Remi Kolawole might just be the artist to prove Australia is more than a one hip-hop wonder. The charismatic 23-year-old MC (he performs as Remi) is one of Australia’s hottest properties right now, and that’s no hype.
The Melbourne artist earned the “next big thing” tag through an 18 month run when pretty-well all his steps turned out right. Things heated up in 2013 when he dropped his mixtape F.Y.G Act: 1 and later that year took out the Triple J Unearthed artist of the year J Award. There’s been multiple high-rotation radio singles (including the summer anthem “Sangria”, and the muscular tracks “Livin'” and “Tyson”), a string of national runs, tour supports with Joey Bada$$, Danny Brown, De La Soul and Grammy-nominated homegrown act Hiatus Kaiyote, and a 2014 European trek — the first of, perhaps, many. He performed “Clint Eastwood” with Damon Albarn on each of the British artist’s shows Down Under last December.
“It’s funny when people call us the new voice of Aussie hip-hop, that’s not what we grew up on,” Remi tells Billboard. “We grew up on everything from Slum Village to Common and Mos Def, A Tribe Called Quest. That’s the stuff we listened to. That’s what I went to school with.”
Right now, he’s plugged into Jay Electronica, a “perfect example of someone who brings politics to life,” Remi explains. “That’s the artist I want to be. He pushes an agenda, no doubt, but he doesn’t force feed. He’s just reminding you of things going on this world. It’s up to you and your moral conscience to decide whether that’s good. I didn’t want to become political, but there’s a lot of injustice in the world which is unfortunately created by politics.”
Accolades have flowed for Remi’s second album Raw X Infinity, recorded with his musical collaborators Sensible J and Dutch and released through his own record label House Of Beige (he says he’s “allergic to major labels”).
Raw X Infinity led the recent Rolling Stone Australia Awards with four nominations (winning for best independent release), he collected an Australian Independent Record Association Award and took out the trade body’s Aus$50,000 “Global Music Grant,” a prize designed to help musicians boost their profile overseas. He’s shortlisted for the 10th Australian Music Prize (the winner is revealed March 4). Remi is taking all the early goodwill in his stride. “I never went into this thinking about awards. J never sits down and says, ‘this is an award-winning snare.’ It’s strange that people would chose to give us an award, but we’re super thankful for it.”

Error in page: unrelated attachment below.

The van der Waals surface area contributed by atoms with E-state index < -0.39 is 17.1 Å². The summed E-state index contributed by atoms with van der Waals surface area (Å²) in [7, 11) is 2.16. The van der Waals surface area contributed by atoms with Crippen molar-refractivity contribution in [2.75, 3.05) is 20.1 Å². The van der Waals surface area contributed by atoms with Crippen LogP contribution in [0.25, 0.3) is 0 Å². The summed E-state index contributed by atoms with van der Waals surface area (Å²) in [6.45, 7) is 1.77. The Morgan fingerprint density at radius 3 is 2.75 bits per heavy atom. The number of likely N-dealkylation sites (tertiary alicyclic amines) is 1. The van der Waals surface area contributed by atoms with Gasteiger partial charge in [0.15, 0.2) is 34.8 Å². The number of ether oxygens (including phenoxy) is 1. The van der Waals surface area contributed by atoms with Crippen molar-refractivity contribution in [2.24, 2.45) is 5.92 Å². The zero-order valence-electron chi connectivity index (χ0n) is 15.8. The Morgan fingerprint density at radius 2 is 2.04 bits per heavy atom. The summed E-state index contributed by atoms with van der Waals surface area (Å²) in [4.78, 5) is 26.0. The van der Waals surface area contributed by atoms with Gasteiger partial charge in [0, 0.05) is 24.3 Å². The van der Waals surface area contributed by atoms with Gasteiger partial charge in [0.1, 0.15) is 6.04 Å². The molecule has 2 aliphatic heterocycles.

Australia’s hip-hop scene has many of its own voices, though none have enjoyed the international success of the polarising Iggy Azalea. The likes of Hilltop Hoods, Bliss N Eso and Drapht have tasted life at the chart summit. Countless new artists are finding their way. “I feel like it’s started to open up for everybody. For a very long time our scene was young and it was always a few steps in a different direction from an American hip-hop audience. It was very ‘local’ as well,” he explains. “I’m one of many coming out, finding my own voice and really representing for a bunch of different kinds of people. That’s what hip-hop is about. It’s about representing the people, the culture, you’ve got to do that at all levels. Because we’re so young we haven’t had that, but it’s starting to come to fruition.”
Remi marries his “education” in old school hip-hop with his witty lyrics and casual flow. And like many Aussies, he’s tuned into the NBA (he has a soft spot for the Denver Nuggets). He was such a fan of heyday Mike Tyson, he immortalized the ex-boxer in song. “When I was writing that song, I was watching YouTube video clips and for fun we’d play the track and sync it up with some of his highlights and watch him go nuts to our song.” He admits, “I’d love to play him the song and see what went down.”
The rapper will need to tap into all his youthful energy to fulfil his ambitions for the year ahead. He’s poised for a U.S. live debut at SXSW this March, ahead of the April 14 release there of Raw X Infinity. He has at his side the team from UNIFIED, which has guided the careers of Vance Joy, Parkway Drive, Violent Soho and The Amity Affliction. “The most important thing this year,” explains Remi, “is to try get as much music done as possible. Last year we didn’t really get much of a chance. We did six national tours and one European tour. This year we’re hoping to get out two projects — a concept mixtape, and hopefully we’ll have an album out in September.”